What does the NHS ransomware attack mean for IoT in healthcare?
Last Friday, one of the biggest ransomware outbreaks in history infected over 200,000 machines in more than 150 countries. From FedEx to Telefónica, companies across the world effectively lost control of their IT systems, but one of the main victims was the UK’s National Health Service (NHS). The impact of the cyberattack is still being felt at the time of writing.
IT systems in 47 NHS Trusts in England and 13 in Scotland have been infected by malware known as WannaCrypt. The malware encrypts the hospitals’ digital files and refuses to restore them until a ransom is paid in the form of $ 300 in the cryptocurrency Bitcoin.
As a consequence, hospitals have been forced to cancel operations and resort to the use of pen and paper to record patient data. The spread of the malware was slowed on Saturday when a cybersecurity expert known as @malwaretechblog “accidentally” registered the domain name used by WannaCrypt, but the impact is ongoing.
The theory behind the attack is that the malware was initially made available online following the leak of cyber-tools by the hacking group the Shadow Brokers on April 14. One of the tools leaked, known as EternalBlue, was supposedly created by the US National Security Agency (NSA). The tool exploits vulnerabilities in unpatched Windows machines, leading some to lay the blame at the feet of the NSA for not making the flaw public. Others suggest that organizations should be more proactive in updating their operating systems.
For the NHS, however, many of the infected machines, such as MRI scanners, are built to last for up to ten years. As such, these machines were using the much older Windows XP operating system, for which there was no patch. (Microsoft did release a patch over the weekend).
The problem is that the UK government claims it has warned the NHS on numerous occasions that it must update old systems and move away from the XP OS as soon as possible. This, it claims, was made clear in 2014, via a letter from the Cabinet Office, and again in 2015, when the government did not extend its deal with Microsoft to continue support for Windows XP.
According to the BBC, IT professionals within the health service contend that the problem actually relates to a security update issued by Microsoft in March of this year, which would have dealt with a vulnerability known as Server Message Block – a protocol for sharing files across a network.
Healthcare technology specialist Dr Joe McDonald told the BBC that the problems are twofold. First, there is no one centralized approach to IT for local NHS Trusts across the UK, which means each Trust takes care of things like updates individually. Second, the costs of keeping IT systems up-to-date are too great for NHS Trusts, facing increasingly tight budgets against a backdrop of cuts.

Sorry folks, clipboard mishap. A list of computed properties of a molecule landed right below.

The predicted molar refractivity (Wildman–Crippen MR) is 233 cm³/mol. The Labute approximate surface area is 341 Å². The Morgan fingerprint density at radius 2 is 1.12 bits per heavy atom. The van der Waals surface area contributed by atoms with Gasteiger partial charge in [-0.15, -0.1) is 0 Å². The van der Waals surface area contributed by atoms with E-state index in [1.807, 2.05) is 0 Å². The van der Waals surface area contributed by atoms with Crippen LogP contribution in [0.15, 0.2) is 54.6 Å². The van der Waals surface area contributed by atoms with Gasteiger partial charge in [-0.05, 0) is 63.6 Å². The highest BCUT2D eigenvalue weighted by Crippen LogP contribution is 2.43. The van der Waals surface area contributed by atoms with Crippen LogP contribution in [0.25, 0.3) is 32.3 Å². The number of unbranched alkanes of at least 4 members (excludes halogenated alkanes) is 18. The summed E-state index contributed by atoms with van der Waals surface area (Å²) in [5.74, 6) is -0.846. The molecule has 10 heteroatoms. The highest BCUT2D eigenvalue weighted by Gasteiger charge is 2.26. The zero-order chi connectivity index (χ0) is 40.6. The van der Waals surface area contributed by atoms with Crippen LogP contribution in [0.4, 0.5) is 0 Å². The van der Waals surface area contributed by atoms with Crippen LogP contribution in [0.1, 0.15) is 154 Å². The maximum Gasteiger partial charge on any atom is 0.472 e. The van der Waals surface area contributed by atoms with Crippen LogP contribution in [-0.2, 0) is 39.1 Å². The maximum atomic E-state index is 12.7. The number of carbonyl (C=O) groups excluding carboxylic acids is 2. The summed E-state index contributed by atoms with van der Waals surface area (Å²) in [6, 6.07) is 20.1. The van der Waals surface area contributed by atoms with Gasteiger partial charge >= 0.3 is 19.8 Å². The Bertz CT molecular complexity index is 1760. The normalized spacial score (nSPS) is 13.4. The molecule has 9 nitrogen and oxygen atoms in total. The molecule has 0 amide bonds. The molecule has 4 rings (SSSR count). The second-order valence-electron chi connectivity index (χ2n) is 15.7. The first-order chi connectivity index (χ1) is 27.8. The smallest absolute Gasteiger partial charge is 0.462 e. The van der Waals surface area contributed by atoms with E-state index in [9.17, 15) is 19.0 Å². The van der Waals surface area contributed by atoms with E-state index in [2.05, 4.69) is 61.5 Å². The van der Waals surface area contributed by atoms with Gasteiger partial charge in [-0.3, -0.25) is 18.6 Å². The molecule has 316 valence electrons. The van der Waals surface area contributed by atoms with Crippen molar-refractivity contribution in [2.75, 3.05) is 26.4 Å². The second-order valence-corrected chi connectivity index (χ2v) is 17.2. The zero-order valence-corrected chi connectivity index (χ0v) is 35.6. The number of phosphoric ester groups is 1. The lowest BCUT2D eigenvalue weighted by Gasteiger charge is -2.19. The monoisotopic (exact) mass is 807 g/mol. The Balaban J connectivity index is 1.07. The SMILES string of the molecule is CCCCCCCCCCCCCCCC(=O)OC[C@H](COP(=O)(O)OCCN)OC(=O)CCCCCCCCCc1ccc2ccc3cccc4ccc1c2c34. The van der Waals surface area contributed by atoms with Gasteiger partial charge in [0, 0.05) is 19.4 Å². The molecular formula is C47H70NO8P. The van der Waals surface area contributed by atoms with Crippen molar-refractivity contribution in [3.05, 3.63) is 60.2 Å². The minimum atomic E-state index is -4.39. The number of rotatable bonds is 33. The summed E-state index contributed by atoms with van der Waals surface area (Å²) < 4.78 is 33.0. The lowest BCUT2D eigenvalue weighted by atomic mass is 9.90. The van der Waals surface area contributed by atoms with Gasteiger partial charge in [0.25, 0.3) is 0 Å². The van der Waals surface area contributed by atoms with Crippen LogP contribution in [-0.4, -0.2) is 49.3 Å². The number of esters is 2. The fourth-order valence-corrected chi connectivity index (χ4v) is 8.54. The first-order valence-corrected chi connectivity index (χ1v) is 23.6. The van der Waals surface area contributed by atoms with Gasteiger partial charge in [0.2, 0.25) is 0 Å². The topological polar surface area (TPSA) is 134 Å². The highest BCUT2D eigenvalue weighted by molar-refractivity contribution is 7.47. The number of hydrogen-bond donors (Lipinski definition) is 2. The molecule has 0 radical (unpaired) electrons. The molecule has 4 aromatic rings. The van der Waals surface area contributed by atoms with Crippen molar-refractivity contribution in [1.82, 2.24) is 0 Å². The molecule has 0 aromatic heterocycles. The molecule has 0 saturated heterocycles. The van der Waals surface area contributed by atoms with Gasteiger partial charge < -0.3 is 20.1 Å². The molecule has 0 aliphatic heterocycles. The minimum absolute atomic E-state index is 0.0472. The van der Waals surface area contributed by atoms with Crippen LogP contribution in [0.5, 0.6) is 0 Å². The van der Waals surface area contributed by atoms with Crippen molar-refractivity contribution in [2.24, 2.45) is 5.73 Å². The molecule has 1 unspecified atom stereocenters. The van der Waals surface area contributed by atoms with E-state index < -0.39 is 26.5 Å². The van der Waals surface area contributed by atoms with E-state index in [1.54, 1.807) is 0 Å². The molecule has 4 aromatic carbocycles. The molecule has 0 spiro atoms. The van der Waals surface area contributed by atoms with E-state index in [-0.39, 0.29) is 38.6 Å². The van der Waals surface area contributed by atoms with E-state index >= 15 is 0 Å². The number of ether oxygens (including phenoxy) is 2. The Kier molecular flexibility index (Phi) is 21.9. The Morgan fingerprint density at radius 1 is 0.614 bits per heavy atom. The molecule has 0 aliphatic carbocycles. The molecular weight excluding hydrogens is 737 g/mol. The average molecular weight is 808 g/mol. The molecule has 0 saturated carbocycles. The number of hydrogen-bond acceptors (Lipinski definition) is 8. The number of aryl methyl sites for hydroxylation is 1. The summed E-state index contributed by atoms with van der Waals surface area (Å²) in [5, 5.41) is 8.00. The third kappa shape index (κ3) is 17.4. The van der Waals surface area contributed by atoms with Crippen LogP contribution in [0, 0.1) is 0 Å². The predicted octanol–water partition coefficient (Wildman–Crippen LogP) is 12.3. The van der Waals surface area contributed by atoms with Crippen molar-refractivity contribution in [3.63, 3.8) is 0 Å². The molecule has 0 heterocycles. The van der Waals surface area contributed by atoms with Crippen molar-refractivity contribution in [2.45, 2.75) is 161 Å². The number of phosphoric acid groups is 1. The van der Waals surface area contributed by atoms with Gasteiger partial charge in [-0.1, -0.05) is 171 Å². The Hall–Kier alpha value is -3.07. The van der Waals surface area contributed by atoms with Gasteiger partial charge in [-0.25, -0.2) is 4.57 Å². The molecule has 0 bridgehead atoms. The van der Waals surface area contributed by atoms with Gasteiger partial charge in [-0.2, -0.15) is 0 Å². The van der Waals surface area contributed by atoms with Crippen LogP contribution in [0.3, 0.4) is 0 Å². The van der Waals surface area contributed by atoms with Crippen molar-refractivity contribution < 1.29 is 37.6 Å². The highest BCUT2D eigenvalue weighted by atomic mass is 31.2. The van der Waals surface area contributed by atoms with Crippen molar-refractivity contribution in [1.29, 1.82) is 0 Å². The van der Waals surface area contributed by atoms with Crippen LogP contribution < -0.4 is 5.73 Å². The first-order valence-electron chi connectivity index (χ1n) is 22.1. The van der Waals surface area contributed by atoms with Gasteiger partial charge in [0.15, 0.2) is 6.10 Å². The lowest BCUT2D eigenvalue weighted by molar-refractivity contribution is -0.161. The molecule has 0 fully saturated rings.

However, the UK government Defence Secretary, Sir Michael Fallon, told The Marr Show on Sunday that “We’re spending around £50 million on the NHS cyber systems to improve their security. We have encouraged NHS trusts to reduce their exposure to the weakest system, the Windows XP.” Additionally, NHS Digital has told Sky News that the necessary patch was made available on its cyber portal last month and that staff were informed of this update.
Nevertheless, while various cybersecurity experts seek to get to the bottom of this attack, it raises questions about the increasing use of internet-connected technologies in the healthcare sector. With ransomware attacks on the rise and NHS budgets increasingly squeezed, what is the prospect of success for more advanced technologies, such as IoT – where everything from wristbands to surgical theatre lighting systems to heartrate monitors could potentially be connected to the internet – if basic IT systems cannot be properly maintained, locked down and protected?
Responsibility and trust
Unsurprisingly, Javvad Malik, a security advocate at AlienVault – a cybersecurity company – told Internet of Business that security must be the priority for IoT device manufacturers.
“IoT in enterprises as a whole represents a vulnerability and healthcare is no exception,” Malik said. “We’ve seen that IoT devices typically lack any security features leaving them open to exploitation. This has been the case with the Mirai botnet, where IoT devices were used to launch huge DDoS attacks. Similarly, it wouldn’t be too difficult to turn hospital IoT devices into a botnet to attack other systems or to make them unavailable.”
“It is a joint responsibility for manufacturers to ensure any embedded smart features in medical equipment is adequately secured, and also for hospitals to apply security controls such as segregating IoT networks, changing default passwords, as well as continuous threat detection capabilities to monitor the environment.”
But what about consumer trust? News of this ransomware attack has spread far and wide, and is likely to cause alarm among private citizens, whether they have an understanding of these technologies or not.
The National Cyber Security Center has released its recommendations on what users should do to protect themselves in light of Friday’s attack – which Internet of Business encourages everyone to read – but the success of this attack indicates that there is still a lack of public knowledge surrounding the dangers of cyberattacks. Without this trust and understanding, consumers are unlikely to be convinced that the benefits of connecting their health systems to the internet outweigh the dangers.
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